For short-term capital gains, use the current federal income tax brackets to determine your rate.
|Tax rate||Single||Married filing separately||Married filing jointly||Head of household|
|0%||$0 to $41,675||$0 to $41,675||$0 to $83,350||$0 to $55,800|
|15%||>$41,675 to $459,750||>$41,675 to $258,600||>$83,350 to $517,200||>$55,800 to $488,500|
In exceptional cases, the tax rate for long-term capital gains can surpass 20%. This can happen if you are selling a Section 1202 qualified small business stock or are selling collectibles such as art or coins.
» MORE: What is excise tax?
Who pays capital gains tax?
The specific tax brackets in the tables above pay taxes on most capital gains. However, some types of capital gains, like the sale of a primary residence, might not be taxed.
Do states charge capital gains tax, too?
Most states levy taxes on capital gains. State-level capital gains taxes can range from 0% to around 13%.
Are seniors exempt from capital gains tax?
There is no exemption for seniors on capital gains taxes. However, capital gains on some assets are exempt already, such as primary residences up to a specific gain amount.
How can I avoid capital gains tax?
You can potentially minimize or avoid capital gains tax by selling capital assets after you've retired, investing within a tax-deferred retirement plan or offsetting capital gains with capital losses. For real estate sales of primary residences, homeowners are exempt from capital gains taxes on the first $250,000 of the sale’s capital gain if they are single and $500,000 if they are married and filing a joint return. This exemption can only be used once every two years.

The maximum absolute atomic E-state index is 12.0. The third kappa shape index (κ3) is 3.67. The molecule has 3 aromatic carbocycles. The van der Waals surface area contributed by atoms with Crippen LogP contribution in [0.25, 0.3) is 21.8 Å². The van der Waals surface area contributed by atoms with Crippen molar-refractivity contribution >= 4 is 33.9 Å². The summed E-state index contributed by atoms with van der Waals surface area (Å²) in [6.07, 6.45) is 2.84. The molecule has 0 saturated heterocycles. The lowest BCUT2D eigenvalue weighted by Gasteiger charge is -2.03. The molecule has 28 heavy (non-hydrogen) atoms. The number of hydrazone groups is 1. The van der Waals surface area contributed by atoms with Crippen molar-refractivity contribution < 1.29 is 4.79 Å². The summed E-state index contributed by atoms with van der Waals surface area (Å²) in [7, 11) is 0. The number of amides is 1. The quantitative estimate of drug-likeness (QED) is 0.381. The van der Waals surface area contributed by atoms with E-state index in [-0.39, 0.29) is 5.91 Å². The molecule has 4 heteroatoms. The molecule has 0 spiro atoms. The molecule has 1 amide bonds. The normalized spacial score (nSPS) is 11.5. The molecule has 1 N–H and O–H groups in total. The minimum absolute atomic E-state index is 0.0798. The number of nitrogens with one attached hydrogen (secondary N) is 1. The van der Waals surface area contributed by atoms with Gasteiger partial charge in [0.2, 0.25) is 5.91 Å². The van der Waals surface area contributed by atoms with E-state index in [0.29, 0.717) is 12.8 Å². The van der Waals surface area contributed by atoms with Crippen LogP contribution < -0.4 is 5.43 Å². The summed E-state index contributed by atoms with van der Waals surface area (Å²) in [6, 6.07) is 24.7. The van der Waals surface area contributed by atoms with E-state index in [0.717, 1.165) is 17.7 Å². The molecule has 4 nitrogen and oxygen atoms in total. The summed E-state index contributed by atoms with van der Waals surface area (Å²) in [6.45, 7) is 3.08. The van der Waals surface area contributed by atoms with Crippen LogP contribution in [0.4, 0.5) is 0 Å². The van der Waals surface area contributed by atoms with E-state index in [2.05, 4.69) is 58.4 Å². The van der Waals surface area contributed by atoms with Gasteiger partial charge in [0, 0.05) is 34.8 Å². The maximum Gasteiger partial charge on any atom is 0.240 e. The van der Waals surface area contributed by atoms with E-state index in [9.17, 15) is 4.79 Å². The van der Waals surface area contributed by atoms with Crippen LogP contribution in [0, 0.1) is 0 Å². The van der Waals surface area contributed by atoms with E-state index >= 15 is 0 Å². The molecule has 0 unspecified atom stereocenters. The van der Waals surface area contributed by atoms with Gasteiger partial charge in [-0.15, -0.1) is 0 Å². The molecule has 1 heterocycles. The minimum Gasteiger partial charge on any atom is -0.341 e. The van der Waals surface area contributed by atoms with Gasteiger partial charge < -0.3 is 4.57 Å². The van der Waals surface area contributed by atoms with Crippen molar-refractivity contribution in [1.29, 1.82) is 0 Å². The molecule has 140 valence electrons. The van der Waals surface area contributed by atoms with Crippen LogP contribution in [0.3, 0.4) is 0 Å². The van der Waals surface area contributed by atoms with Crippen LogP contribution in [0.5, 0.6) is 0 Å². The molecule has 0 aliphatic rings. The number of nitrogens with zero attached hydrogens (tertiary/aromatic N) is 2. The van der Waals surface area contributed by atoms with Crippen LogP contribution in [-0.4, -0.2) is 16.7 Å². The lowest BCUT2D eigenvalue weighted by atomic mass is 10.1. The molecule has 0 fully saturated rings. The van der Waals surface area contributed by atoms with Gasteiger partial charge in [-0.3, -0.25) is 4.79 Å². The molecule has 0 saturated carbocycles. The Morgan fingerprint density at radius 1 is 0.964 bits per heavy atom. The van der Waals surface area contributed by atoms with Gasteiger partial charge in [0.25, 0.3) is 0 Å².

- Article sources
- ConsumerAffairs writers primarily rely on government data, industry experts and original research from other reputable publications to inform their work. Specific sources for this article include:
- IRS, "Topic No. 409 Capital Gains and Losses." Accessed Feb. 21, 2023.
- IRS, "Topic No. 701 Sale of Your Home." Accessed Feb. 21, 2023.
- IRS, "Questions and Answers on the Net Investment Income Tax." Accessed Feb. 21, 2023.
- IRS, "About Schedule D (Form 1040), Capital Gains and Losses." Accessed Feb. 21, 2023.